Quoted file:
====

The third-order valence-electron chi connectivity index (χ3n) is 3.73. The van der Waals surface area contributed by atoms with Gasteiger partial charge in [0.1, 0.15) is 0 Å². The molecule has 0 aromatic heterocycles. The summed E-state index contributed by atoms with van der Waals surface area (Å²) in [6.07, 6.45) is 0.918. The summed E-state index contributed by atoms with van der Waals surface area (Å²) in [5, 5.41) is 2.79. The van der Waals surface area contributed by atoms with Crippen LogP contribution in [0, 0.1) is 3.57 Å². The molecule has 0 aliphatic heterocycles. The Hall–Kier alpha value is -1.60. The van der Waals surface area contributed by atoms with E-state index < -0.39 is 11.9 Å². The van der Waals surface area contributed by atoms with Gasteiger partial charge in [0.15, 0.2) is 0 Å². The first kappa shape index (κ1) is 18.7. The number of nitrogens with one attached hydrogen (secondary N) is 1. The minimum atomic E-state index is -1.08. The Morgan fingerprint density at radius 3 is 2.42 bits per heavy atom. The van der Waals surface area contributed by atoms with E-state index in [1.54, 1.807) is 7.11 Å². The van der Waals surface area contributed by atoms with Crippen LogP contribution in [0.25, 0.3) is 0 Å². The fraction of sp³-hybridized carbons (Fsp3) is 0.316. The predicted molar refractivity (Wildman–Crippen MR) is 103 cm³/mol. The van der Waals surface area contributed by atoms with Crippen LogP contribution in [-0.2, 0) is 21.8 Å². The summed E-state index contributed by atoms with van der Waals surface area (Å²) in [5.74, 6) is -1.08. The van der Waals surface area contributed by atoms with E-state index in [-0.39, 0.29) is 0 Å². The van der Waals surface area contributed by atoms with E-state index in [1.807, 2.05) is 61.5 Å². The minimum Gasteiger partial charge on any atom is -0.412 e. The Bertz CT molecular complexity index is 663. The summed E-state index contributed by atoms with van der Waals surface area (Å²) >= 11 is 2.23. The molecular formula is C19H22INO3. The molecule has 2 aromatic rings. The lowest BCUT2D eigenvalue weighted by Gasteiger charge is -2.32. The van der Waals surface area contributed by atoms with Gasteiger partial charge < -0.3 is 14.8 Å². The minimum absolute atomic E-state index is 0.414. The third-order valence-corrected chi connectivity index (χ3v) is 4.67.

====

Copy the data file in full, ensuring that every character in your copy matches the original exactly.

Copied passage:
The third-order valence-electron chi connectivity index (χ3n) is 3.73. The van der Waals surface area contributed by atoms with Gasteiger partial charge in [0.1, 0.15) is 0 Å². The molecule has 0 aromatic heterocycles. The summed E-state index contributed by atoms with van der Waals surface area (Å²) in [6.07, 6.45) is 0.918. The summed E-state index contributed by atoms with van der Waals surface area (Å²) in [5, 5.41) is 2.79. The van der Waals surface area contributed by atoms with Crippen LogP contribution in [0, 0.1) is 3.57 Å². The molecule has 0 aliphatic heterocycles. The Hall–Kier alpha value is -1.60. The van der Waals surface area contributed by atoms with E-state index < -0.39 is 11.9 Å². The van der Waals surface area contributed by atoms with Gasteiger partial charge in [0.15, 0.2) is 0 Å². The first kappa shape index (κ1) is 18.7. The number of nitrogens with one attached hydrogen (secondary N) is 1. The minimum atomic E-state index is -1.08. The Morgan fingerprint density at radius 3 is 2.42 bits per heavy atom. The van der Waals surface area contributed by atoms with E-state index in [1.54, 1.807) is 7.11 Å². The van der Waals surface area contributed by atoms with Crippen LogP contribution in [0.25, 0.3) is 0 Å². The fraction of sp³-hybridized carbons (Fsp3) is 0.316. The predicted molar refractivity (Wildman–Crippen MR) is 103 cm³/mol. The van der Waals surface area contributed by atoms with Crippen LogP contribution in [-0.2, 0) is 21.8 Å². The summed E-state index contributed by atoms with van der Waals surface area (Å²) in [5.74, 6) is -1.08. The van der Waals surface area contributed by atoms with E-state index in [-0.39, 0.29) is 0 Å². The van der Waals surface area contributed by atoms with E-state index in [1.807, 2.05) is 61.5 Å². The minimum Gasteiger partial charge on any atom is -0.412 e. The Bertz CT molecular complexity index is 663. The summed E-state index contributed by atoms with van der Waals surface area (Å²) >= 11 is 2.23. The molecular formula is C19H22INO3. The molecule has 2 aromatic rings. The lowest BCUT2D eigenvalue weighted by Gasteiger charge is -2.32. The van der Waals surface area contributed by atoms with Gasteiger partial charge < -0.3 is 14.8 Å². The minimum absolute atomic E-state index is 0.414. The third-order valence-corrected chi connectivity index (χ3v) is 4.67.